In order to address the possibility that a ≥ 30% cutoff in primary IDHm astrocytomas might be too stringent, we performed additional K-M survival analysis on grade 2/3 tumors that would hypothetically be upgraded to grade 4 under the proposed cIMPACT-NOW 5/6 criteria using CDKN2A homozygous deletion thresholds of 10% and 20% tumor cells deleted (Fig. 5c and d). Using a 10% cutoff, 8 grade 2 tumors and 9 grade 3 tumors would be upgraded. Using a 20% cutoff, 5 grade 2 tumors and 4 grade 3 tumors would be upgraded. At both of these thresholds, the potentially upgraded tumors showed longer survival than histologic grade 4 tumors, a finding which reached statistical significance despite the small sample size (p = 0.036 for 10%, p = 0.0499 for 20%, log-rank test). The magnitude of the difference was also clinically meaningful. Lower grade tumors subject to upgrading based on a 10% CDKN2A cutoff had a median survival advantage of 46 months compared to histologic grade 4 tumors; median survival was not reached in tumors upgraded using 20% or greater cutoffs. Finally, we repeated our Cox-PH analysis, restricting to only grade 2 and grade 3 primary or first recurrence tumors (Fig. 6). For both primary and first recurrence non-grade 4 tumors, CDKN2A homozygous deletion was not prognostically significant across the range of tested values.

Fig. 6

Cox-PH model and AIC analysis restricted to lower grade tumors fails to identify an appropriate CDKN2A cutoff. For primary grade 2/3 tumors, neither CDKN2A homozygous deletion (a, orange line) nor histologic grade (blue line) were significant predictors of outcome across the range of tested values (HR ≤ 1, p values > 0.05). CDKN2A deletion is also not a significant predictor in grade 2/3 first recurrence tumors (b, HR ≤ 1, p values > 0.05), while histologic grade is significant in this cohort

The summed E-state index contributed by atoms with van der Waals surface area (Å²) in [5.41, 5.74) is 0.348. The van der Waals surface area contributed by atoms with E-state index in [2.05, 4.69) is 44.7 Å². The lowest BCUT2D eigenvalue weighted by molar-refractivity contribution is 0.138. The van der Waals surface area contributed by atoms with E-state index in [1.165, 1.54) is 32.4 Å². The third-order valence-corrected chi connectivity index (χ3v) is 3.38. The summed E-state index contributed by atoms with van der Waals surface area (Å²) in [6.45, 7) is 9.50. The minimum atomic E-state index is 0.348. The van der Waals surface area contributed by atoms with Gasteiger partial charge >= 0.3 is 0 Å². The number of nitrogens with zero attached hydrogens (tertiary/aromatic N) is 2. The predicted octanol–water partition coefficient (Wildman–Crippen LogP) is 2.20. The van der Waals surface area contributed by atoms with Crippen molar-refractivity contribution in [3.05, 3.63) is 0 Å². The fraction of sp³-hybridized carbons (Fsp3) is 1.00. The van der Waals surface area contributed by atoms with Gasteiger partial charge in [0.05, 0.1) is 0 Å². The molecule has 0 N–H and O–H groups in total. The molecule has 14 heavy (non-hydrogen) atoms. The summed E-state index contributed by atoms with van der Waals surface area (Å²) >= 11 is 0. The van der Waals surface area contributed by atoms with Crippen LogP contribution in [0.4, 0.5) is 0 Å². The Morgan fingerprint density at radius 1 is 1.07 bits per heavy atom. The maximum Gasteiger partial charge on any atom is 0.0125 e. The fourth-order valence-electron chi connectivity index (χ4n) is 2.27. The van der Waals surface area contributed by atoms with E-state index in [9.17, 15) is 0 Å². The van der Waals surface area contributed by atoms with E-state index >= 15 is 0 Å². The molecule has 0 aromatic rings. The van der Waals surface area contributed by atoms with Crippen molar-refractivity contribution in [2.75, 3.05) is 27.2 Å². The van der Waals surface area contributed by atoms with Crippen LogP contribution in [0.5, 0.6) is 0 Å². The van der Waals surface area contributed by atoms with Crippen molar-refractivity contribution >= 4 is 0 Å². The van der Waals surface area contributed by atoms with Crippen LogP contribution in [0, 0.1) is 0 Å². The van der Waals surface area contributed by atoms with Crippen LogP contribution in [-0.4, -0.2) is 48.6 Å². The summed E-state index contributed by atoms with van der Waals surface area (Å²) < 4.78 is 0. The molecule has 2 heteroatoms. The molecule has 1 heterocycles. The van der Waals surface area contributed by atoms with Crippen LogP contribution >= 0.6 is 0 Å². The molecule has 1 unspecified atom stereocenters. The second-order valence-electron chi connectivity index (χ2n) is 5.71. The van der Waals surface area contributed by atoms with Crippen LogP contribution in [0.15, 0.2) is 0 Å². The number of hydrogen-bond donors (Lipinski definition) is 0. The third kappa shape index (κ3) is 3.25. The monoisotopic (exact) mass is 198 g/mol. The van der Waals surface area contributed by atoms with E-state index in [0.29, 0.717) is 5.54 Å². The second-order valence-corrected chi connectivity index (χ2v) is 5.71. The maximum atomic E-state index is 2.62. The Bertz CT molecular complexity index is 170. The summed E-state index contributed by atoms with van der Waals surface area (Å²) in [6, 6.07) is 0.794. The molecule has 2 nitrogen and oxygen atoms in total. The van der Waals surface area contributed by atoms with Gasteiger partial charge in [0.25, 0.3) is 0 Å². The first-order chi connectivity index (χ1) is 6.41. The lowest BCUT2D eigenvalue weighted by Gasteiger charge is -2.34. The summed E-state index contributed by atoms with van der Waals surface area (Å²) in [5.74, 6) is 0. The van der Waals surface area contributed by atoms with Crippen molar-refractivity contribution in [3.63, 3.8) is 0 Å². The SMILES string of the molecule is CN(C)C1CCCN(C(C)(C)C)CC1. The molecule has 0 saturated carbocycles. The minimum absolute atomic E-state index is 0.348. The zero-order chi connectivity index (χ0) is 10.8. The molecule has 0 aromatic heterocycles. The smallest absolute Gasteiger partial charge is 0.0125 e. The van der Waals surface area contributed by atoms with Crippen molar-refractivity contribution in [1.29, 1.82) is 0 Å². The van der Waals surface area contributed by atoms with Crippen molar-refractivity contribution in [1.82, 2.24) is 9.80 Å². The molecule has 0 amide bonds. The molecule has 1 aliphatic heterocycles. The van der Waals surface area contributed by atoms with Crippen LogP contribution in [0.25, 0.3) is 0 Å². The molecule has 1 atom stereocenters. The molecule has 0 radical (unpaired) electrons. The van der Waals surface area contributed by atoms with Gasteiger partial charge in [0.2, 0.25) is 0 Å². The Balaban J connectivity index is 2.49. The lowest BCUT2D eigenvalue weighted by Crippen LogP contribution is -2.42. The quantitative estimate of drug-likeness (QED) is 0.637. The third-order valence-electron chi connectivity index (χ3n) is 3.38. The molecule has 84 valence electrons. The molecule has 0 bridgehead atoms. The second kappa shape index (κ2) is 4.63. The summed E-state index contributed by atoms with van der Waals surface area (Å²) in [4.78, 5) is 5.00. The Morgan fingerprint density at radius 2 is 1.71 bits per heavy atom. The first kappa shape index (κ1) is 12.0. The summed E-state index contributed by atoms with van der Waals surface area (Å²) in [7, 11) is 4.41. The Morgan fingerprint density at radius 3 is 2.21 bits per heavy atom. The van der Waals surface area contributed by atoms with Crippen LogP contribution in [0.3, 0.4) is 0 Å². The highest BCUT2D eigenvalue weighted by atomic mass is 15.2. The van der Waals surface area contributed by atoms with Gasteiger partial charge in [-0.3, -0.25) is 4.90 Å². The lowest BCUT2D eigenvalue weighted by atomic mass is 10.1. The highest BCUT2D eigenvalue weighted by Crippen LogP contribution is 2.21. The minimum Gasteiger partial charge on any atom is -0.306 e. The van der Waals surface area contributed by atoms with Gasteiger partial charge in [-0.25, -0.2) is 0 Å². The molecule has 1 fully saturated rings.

Grading of diffuse gliomas is a critical component of the diagnostic process that guides therapeutic decision-making and should, ideally, be based on prognostically significant measures of tumor behavior. Based on recently published recommendations by the cIMPACT-NOW working group [3, 12], CDKN2A status is likely to be incorporated into future grading systems for IDHm astrocytomas, but it remains unclear how to interpret the results of a commonly used testing modality, FISH, for this purpose. In order to define an appropriate cutoff value for interpreting CDKN2A FISH results as positive for homozygous deletion in routine clinical service, and to assess the anticipated impact of applying these results in our patient population using the proposed cIMPACT-NOW grading schemes, we performed a retrospective analysis of IDHm astrocytomas that had prospectively undergone CDKN2A FISH analysis. Multivariate Cox-PH analysis revealed that the prognostic significance of CDKN2A in IDHm astrocytomas is optimized by using a cutoff value of ≥ 30% of tumor cells with homozygous deletion in order to define tumor-wide “homozygous deletion” status. Applying this cutoff value, very few primary treatment-naïve tumors in our institutional cohort showed this level of deletion, and of the tumors that did exceed this threshold, the majority were already considered grade 4 by histology. Compared to primary tumors, CDKN2A homozygous loss was more frequent in recurrent grade 3 and grade 4 tumors. While both histologic grade and CDKN2A loss were independent predictors of survival in our cohort, the inclusion of CDKN2A as a grading criterion failed to improve survival stratification, at least in the setting of tumors not meeting grade 4 criteria histologically. With the ≥ 30% cutoff, only two lower grade tumors would be upgraded to grade 4, and both patients were still living at the time of analysis, having already exceeded the median survival of histologic grade 4 tumors.